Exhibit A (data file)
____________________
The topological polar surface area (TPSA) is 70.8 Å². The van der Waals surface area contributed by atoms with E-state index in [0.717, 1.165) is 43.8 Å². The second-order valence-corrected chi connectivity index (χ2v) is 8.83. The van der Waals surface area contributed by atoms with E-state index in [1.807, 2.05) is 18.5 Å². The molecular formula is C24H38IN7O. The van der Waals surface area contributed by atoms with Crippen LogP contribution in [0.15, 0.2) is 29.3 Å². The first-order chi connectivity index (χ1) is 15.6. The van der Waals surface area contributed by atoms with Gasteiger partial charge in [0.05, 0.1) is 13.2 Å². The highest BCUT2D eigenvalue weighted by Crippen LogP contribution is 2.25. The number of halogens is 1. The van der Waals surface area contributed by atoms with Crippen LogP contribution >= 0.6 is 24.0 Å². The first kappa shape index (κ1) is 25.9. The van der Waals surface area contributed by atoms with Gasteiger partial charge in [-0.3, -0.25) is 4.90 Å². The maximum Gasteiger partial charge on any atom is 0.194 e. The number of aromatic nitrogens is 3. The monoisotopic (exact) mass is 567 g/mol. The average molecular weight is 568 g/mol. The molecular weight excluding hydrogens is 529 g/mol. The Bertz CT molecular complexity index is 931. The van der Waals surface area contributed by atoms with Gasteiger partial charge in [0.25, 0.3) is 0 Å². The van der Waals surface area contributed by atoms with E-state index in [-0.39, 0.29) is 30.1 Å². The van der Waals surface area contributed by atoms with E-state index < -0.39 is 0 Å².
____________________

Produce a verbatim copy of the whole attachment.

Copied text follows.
The topological polar surface area (TPSA) is 70.8 Å². The van der Waals surface area contributed by atoms with E-state index in [0.717, 1.165) is 43.8 Å². The second-order valence-corrected chi connectivity index (χ2v) is 8.83. The van der Waals surface area contributed by atoms with E-state index in [1.807, 2.05) is 18.5 Å². The molecular formula is C24H38IN7O. The van der Waals surface area contributed by atoms with Crippen LogP contribution in [0.15, 0.2) is 29.3 Å². The first-order chi connectivity index (χ1) is 15.6. The van der Waals surface area contributed by atoms with Gasteiger partial charge in [0.05, 0.1) is 13.2 Å². The highest BCUT2D eigenvalue weighted by Crippen LogP contribution is 2.25. The number of halogens is 1. The van der Waals surface area contributed by atoms with Crippen LogP contribution >= 0.6 is 24.0 Å². The first kappa shape index (κ1) is 25.9. The van der Waals surface area contributed by atoms with Gasteiger partial charge in [-0.3, -0.25) is 4.90 Å². The maximum Gasteiger partial charge on any atom is 0.194 e. The number of aromatic nitrogens is 3. The monoisotopic (exact) mass is 567 g/mol. The average molecular weight is 568 g/mol. The molecular weight excluding hydrogens is 529 g/mol. The Bertz CT molecular complexity index is 931. The van der Waals surface area contributed by atoms with Gasteiger partial charge in [0.25, 0.3) is 0 Å². The van der Waals surface area contributed by atoms with E-state index in [-0.39, 0.29) is 30.1 Å². The van der Waals surface area contributed by atoms with E-state index < -0.39 is 0 Å².